Thanks to WonderWaseda for the inspiration!
Ahh, the orphanage. Trabia Garden is gone, let’s all… remember that we know each other! Wow! How neat! The point of this moment is that we finally realize how detrimental GFs are. They forgot everything? Seriously? Is this normal for SeeDs? They don’t seem that shocked by it.
Type-0 explores this theme. Final Fantasy VIII started it…in Final Fantasy.
Maybe their lack of adequate surprise about them all being in an orphange is because this happens to SeeDs all the time. SeeDs can’t remember much. This is the harmful side of GF use. (Set aside the metaplaying aspect that this coincides with the point where you will start dying if you have only been summoning GFs and not using the Junction system properly).
Good point. Like Final Fantasy VII, the junction mechanics play directly into the story. Once again, Final Fantasy VIII is challenging how we use gameplay to understand the story. That is, gameplay is an active part of the lore.
The point of this moment is that someone (Cid), intentionally caused all of these characters to be in the same place. It isn’t a coincidence.
The developers actually did just this: they set up everything so that the characters all met at the same spot. So it might not be coincidence Cid is doing it.
To the player it seems as if these are characters who met randomly, but of course, they are on a military mission, assigned orders by superiors to be in particular places. Saying “how dumb that all the main characters happened to be in an orphanage together” is missing a level of complexity. Yes! Exactly how dumb! So dumb that it must not be a coincidence that these amnesiacs are all together in the same situation… and it isn’t. At all. It isn’t “a coincidence that the main characters, who met randomly, all were in the orphanage,” it’s “these main characters haven’t really met randomly have they?” Quistis and Seifer and Squall and Zell are all assigned by Balamb Garden to work together. Irvine is picked from Galbadia (it obviously isn’t for his marksmanship or professionalism) and they go to help Rinoa for a weird mission that doesn’t seem high on Balamb Garden’s priority list… It isn’t a coincidence. That is the point. The game is interacting with the player on a postmodern level, forcing you to question its assumptions.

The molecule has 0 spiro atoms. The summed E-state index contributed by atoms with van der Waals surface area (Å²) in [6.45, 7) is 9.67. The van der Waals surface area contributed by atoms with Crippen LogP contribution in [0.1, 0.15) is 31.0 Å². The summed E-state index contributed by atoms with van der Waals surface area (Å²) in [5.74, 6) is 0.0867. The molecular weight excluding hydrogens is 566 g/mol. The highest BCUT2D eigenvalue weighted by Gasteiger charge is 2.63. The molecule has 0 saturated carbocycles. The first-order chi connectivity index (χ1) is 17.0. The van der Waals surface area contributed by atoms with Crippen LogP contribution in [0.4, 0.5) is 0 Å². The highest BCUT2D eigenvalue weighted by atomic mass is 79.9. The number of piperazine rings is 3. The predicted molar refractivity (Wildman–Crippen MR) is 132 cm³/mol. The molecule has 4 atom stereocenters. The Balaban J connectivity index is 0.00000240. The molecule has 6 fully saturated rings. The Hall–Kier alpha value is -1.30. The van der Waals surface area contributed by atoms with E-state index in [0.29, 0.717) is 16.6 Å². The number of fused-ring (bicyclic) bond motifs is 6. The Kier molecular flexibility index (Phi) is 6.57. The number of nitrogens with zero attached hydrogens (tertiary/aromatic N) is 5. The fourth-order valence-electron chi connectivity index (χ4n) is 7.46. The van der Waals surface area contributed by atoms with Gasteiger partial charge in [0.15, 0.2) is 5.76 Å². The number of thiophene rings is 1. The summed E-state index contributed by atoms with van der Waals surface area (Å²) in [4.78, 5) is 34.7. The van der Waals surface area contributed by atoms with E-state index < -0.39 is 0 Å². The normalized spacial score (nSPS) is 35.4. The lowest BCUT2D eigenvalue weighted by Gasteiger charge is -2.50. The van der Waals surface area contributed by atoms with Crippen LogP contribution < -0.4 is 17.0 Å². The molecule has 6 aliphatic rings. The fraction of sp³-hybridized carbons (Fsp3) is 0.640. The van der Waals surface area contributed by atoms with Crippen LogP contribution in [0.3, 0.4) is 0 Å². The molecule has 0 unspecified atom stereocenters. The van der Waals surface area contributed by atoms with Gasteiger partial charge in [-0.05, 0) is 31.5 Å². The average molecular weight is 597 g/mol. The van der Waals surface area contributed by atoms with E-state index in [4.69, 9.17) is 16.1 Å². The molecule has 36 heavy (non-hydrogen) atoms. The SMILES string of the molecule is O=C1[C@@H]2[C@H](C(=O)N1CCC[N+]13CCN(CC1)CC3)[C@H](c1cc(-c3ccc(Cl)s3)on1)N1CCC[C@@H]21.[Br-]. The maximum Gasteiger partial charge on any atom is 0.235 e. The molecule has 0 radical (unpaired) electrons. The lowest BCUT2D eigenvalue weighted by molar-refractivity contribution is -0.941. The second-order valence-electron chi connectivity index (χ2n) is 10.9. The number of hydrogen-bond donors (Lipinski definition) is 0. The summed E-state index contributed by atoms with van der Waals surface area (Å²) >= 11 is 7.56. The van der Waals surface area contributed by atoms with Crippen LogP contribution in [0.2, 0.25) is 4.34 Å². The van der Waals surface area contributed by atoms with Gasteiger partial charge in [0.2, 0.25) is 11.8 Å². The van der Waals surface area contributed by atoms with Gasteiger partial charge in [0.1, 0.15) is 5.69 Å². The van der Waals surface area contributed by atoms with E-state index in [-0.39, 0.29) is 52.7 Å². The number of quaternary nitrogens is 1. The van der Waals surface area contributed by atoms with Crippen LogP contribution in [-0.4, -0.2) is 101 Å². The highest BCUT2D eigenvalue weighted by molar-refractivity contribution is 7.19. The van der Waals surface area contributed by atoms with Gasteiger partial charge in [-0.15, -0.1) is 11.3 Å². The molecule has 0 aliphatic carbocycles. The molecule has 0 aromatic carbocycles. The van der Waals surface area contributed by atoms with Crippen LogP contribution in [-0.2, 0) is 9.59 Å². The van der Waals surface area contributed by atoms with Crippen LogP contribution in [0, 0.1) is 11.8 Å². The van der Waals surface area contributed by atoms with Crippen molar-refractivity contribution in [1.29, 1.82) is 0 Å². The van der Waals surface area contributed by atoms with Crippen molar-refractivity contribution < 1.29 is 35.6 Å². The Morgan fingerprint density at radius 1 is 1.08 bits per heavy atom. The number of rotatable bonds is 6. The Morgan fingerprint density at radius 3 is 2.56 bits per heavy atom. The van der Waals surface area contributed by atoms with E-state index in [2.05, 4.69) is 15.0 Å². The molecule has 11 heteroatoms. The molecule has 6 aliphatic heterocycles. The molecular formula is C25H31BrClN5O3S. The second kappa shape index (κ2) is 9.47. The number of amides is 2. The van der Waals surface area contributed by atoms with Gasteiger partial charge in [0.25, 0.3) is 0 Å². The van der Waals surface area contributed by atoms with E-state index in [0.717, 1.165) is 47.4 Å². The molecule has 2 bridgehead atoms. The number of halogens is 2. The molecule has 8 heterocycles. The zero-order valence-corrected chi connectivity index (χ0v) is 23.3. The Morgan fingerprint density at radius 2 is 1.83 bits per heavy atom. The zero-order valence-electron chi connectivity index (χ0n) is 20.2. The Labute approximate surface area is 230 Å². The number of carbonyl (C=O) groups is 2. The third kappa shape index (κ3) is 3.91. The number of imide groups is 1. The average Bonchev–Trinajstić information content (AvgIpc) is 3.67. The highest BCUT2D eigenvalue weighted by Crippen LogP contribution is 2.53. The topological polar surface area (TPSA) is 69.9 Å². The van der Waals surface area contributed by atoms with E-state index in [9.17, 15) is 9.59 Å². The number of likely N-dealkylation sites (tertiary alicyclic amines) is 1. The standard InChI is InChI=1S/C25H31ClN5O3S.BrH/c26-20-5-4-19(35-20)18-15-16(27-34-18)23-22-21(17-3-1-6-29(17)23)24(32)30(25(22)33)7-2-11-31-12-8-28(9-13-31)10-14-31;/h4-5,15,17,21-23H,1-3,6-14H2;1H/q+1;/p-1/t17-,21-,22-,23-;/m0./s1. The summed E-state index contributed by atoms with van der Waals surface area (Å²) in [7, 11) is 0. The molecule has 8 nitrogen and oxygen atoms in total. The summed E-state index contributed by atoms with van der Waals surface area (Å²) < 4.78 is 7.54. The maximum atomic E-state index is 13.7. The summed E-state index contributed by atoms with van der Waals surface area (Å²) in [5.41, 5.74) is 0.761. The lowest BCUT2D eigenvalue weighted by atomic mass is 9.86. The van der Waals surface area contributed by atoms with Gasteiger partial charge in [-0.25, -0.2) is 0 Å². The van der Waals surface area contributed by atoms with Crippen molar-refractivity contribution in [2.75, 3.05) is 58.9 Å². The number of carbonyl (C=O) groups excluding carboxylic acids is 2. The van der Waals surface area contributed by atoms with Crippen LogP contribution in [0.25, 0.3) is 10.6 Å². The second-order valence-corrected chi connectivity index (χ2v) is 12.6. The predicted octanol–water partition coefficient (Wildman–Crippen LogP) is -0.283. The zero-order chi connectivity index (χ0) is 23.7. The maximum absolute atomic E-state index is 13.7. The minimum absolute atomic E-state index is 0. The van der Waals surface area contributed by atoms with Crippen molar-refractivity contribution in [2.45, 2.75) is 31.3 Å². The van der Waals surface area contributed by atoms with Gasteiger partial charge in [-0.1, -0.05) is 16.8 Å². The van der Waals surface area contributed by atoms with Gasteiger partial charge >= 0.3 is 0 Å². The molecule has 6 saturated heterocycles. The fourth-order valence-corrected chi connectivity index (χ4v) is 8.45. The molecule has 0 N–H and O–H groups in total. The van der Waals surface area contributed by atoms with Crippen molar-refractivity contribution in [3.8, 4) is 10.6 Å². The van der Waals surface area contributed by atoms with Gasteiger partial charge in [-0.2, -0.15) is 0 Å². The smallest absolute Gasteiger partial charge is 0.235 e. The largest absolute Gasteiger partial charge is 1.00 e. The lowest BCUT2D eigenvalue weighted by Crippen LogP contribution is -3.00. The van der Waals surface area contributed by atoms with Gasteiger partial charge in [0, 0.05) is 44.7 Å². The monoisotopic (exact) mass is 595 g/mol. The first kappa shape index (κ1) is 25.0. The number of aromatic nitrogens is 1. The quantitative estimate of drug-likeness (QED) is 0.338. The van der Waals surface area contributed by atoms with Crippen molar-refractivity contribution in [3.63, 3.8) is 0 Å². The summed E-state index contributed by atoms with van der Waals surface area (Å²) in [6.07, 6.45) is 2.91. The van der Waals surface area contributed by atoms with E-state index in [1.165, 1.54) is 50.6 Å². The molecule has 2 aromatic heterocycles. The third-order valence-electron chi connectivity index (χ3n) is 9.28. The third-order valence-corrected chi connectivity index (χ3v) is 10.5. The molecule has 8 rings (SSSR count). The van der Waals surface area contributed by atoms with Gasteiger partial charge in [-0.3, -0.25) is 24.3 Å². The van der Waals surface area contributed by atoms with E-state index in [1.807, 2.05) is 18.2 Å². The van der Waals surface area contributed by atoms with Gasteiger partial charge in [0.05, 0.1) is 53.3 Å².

And I think they succeed.